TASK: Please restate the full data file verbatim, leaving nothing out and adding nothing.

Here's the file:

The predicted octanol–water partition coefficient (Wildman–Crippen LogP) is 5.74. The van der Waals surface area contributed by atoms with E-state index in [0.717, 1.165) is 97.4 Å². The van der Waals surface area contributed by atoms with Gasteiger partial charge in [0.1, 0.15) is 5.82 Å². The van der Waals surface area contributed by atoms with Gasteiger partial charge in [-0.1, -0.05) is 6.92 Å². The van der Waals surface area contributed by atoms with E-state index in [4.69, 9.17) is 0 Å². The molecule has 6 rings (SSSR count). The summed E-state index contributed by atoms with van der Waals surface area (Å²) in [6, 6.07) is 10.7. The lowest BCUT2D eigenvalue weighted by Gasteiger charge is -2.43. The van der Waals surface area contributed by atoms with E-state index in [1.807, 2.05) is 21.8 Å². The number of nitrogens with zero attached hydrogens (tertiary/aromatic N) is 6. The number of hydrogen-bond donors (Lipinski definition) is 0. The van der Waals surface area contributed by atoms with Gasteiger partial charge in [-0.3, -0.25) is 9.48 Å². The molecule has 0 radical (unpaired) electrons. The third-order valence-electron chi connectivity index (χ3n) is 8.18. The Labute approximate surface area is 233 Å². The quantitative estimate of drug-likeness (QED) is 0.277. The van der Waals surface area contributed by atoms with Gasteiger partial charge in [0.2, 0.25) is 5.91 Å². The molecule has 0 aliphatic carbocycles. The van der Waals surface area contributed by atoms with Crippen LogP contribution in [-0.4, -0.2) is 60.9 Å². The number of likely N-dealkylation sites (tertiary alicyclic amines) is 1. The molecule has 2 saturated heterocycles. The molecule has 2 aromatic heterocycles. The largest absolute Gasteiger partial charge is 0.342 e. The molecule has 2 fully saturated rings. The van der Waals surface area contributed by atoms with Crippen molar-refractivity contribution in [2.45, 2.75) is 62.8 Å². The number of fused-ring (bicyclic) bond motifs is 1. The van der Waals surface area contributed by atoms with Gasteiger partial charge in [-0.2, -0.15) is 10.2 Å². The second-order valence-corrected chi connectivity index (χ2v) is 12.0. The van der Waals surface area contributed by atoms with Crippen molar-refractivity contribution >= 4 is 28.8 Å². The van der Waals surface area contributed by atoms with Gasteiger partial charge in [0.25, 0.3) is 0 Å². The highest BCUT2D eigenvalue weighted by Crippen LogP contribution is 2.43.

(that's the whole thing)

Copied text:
The predicted octanol–water partition coefficient (Wildman–Crippen LogP) is 5.74. The van der Waals surface area contributed by atoms with E-state index in [0.717, 1.165) is 97.4 Å². The van der Waals surface area contributed by atoms with Gasteiger partial charge in [0.1, 0.15) is 5.82 Å². The van der Waals surface area contributed by atoms with Gasteiger partial charge in [-0.1, -0.05) is 6.92 Å². The van der Waals surface area contributed by atoms with E-state index in [4.69, 9.17) is 0 Å². The molecule has 6 rings (SSSR count). The summed E-state index contributed by atoms with van der Waals surface area (Å²) in [6, 6.07) is 10.7. The lowest BCUT2D eigenvalue weighted by Gasteiger charge is -2.43. The van der Waals surface area contributed by atoms with E-state index in [1.807, 2.05) is 21.8 Å². The number of nitrogens with zero attached hydrogens (tertiary/aromatic N) is 6. The number of hydrogen-bond donors (Lipinski definition) is 0. The van der Waals surface area contributed by atoms with Gasteiger partial charge in [-0.3, -0.25) is 9.48 Å². The molecule has 0 radical (unpaired) electrons. The third-order valence-electron chi connectivity index (χ3n) is 8.18. The Labute approximate surface area is 233 Å². The quantitative estimate of drug-likeness (QED) is 0.277. The van der Waals surface area contributed by atoms with Gasteiger partial charge in [0.2, 0.25) is 5.91 Å². The molecule has 0 aliphatic carbocycles. The van der Waals surface area contributed by atoms with Crippen LogP contribution in [-0.4, -0.2) is 60.9 Å². The number of likely N-dealkylation sites (tertiary alicyclic amines) is 1. The molecule has 2 saturated heterocycles. The molecule has 2 aromatic heterocycles. The largest absolute Gasteiger partial charge is 0.342 e. The molecule has 2 fully saturated rings. The van der Waals surface area contributed by atoms with Crippen molar-refractivity contribution in [2.45, 2.75) is 62.8 Å². The number of fused-ring (bicyclic) bond motifs is 1. The van der Waals surface area contributed by atoms with Gasteiger partial charge in [-0.2, -0.15) is 10.2 Å². The second-order valence-corrected chi connectivity index (χ2v) is 12.0. The van der Waals surface area contributed by atoms with Crippen molar-refractivity contribution >= 4 is 28.8 Å². The van der Waals surface area contributed by atoms with Gasteiger partial charge in [0.25, 0.3) is 0 Å². The highest BCUT2D eigenvalue weighted by Crippen LogP contribution is 2.43.